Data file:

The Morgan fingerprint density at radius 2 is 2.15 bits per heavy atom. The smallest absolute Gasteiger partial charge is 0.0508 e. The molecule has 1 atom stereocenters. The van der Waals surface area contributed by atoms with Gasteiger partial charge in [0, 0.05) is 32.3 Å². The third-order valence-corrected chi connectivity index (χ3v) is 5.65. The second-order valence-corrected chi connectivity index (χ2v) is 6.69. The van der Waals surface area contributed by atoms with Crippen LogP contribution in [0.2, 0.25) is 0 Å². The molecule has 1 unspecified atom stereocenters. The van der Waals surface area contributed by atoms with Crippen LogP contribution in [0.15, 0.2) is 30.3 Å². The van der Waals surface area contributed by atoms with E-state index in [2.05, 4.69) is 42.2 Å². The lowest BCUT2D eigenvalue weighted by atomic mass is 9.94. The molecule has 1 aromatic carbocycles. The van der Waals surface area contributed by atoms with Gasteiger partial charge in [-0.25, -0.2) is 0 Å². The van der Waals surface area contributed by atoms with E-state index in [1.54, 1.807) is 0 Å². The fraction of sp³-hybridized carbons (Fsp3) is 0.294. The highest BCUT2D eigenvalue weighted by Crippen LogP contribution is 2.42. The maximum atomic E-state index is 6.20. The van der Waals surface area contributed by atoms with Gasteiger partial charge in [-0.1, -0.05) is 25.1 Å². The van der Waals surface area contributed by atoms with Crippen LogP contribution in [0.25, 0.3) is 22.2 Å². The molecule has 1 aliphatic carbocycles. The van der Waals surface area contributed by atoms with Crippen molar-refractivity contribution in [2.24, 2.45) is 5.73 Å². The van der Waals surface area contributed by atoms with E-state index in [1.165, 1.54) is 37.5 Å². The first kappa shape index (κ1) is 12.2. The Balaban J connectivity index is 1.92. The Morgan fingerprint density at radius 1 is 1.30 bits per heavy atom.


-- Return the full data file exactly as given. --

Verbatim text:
The Morgan fingerprint density at radius 2 is 2.15 bits per heavy atom. The smallest absolute Gasteiger partial charge is 0.0508 e. The molecule has 1 atom stereocenters. The van der Waals surface area contributed by atoms with Gasteiger partial charge in [0, 0.05) is 32.3 Å². The third-order valence-corrected chi connectivity index (χ3v) is 5.65. The second-order valence-corrected chi connectivity index (χ2v) is 6.69. The van der Waals surface area contributed by atoms with Crippen LogP contribution in [0.2, 0.25) is 0 Å². The molecule has 1 unspecified atom stereocenters. The van der Waals surface area contributed by atoms with Crippen LogP contribution in [0.15, 0.2) is 30.3 Å². The van der Waals surface area contributed by atoms with E-state index in [2.05, 4.69) is 42.2 Å². The lowest BCUT2D eigenvalue weighted by atomic mass is 9.94. The molecule has 1 aromatic carbocycles. The van der Waals surface area contributed by atoms with Gasteiger partial charge in [-0.25, -0.2) is 0 Å². The van der Waals surface area contributed by atoms with E-state index in [1.54, 1.807) is 0 Å². The fraction of sp³-hybridized carbons (Fsp3) is 0.294. The highest BCUT2D eigenvalue weighted by Crippen LogP contribution is 2.42. The maximum atomic E-state index is 6.20. The van der Waals surface area contributed by atoms with Gasteiger partial charge in [-0.1, -0.05) is 25.1 Å². The van der Waals surface area contributed by atoms with Crippen LogP contribution in [0.25, 0.3) is 22.2 Å². The molecule has 1 aliphatic carbocycles. The van der Waals surface area contributed by atoms with Crippen molar-refractivity contribution in [2.24, 2.45) is 5.73 Å². The van der Waals surface area contributed by atoms with E-state index in [1.165, 1.54) is 37.5 Å². The first kappa shape index (κ1) is 12.2. The Balaban J connectivity index is 1.92. The Morgan fingerprint density at radius 1 is 1.30 bits per heavy atom.